It was a tricky balancing act growing up in a conservative household. I was feeling the drive to find the honest truth of who I was, but I also knew that I needed to protect myself from attacks on my identity. In fact, I internalized a defensive shell so deeply that it took me three years after I left home to come out as queer, even though all my friends already knew. Family values. Expectations. Judgment. These can be buoys and lighthouses that guide you through a stormy sea. But for those of us whose identities do not conform, they can become snipers and watchtowers stationed all around us prepared to enforce themselves upon our psyches and our souls.
Today is Day of Silence. It is the day that queer-identified high school students and their allies would walk the halls and shuttle in and out of classrooms wearing a tag around their necks explaining to teachers and peers that they would not speak today. These students made a silent protest against the damaging effects of homophobia, transphobia, religious sanctions, and just plain ignorance. You can find out more about the national movement on the GLSEN website. I can’t help but wonder how this Covid-19 pandemic changes things. What good is a vow of silence within a stay at home order? If the people you live with need to be educated by this protest, then likely you are already silenced. You need to hide to survive.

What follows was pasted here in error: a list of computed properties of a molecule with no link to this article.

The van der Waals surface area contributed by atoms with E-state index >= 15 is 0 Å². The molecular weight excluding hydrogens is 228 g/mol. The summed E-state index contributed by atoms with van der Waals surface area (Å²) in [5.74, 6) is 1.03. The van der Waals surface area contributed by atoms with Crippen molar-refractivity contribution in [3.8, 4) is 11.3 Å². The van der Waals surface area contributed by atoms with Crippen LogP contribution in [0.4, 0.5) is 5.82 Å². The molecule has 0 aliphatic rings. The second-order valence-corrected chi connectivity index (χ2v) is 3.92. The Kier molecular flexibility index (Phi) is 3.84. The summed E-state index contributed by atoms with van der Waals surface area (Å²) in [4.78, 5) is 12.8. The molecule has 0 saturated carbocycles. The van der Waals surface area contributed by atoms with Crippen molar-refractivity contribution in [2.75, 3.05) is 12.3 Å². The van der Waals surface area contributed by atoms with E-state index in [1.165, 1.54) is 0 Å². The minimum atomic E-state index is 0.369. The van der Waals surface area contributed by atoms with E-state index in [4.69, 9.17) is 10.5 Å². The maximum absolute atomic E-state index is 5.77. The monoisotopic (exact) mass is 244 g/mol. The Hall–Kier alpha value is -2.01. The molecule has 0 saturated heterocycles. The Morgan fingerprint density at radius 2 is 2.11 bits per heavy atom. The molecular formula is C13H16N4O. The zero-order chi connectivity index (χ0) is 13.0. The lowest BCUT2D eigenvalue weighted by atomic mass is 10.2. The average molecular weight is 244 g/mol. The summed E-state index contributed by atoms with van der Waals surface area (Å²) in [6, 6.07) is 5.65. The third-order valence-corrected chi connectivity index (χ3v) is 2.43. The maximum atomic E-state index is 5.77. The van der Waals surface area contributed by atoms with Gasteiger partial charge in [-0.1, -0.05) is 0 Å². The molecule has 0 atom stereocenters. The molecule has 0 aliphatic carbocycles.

The Family Acceptance Project provides guidance for families with LGBTQ-identified youth. Their program is grounded in studies that show the devastating effects that come from parents rejecting their children’s identities. Queer youth whose families reject their identities are more than eight times more likely to attempt suicide than those who experience little to no rejection at home. Young people, even defiant headstrong teens, are so susceptible to their parents’ influence. I remember the fights. I remember the fear. I remember the awful feeling that my parents didn’t understand me, didn’t know me, didn’t accept me for who I am. Who I was at home was a shadow of who I could be outside. It was like switching off a light, switching off a life. My parents, their beliefs and disbeliefs, were like a silencer, muffling me.
The Trevor Project is a national suicide hotline for queer and gender non-conforming youth. I am not at all surprised that they are reporting a spike in crisis calls during this pandemic. As a teacher, I worry about my students. I’m so glad that youth today have Instagram and ways to stay connected across this social distance, but is that enough? I never had a chance to say goodbye to my students before our schools were closed. I have been reaching out by text messages and email to members of our GSA to stay connected, meet on Zoom, keep an open dialog. A few have responded, but many I don’t hear from. Just radio silence. Are they OK? Will a phone call home make matters worse?
I have not been writing during the quarantine. I have been developing online curricula. I have been juggling working and parenting from home at the same time, mapping out schedules of coordinated bandwidth between two teachers, a grade school student and a college student. On Medium, I’ve been silent. But not today, not on this Day of Silence. Now I speak out for those queer youth trapped in what to them is a living hell.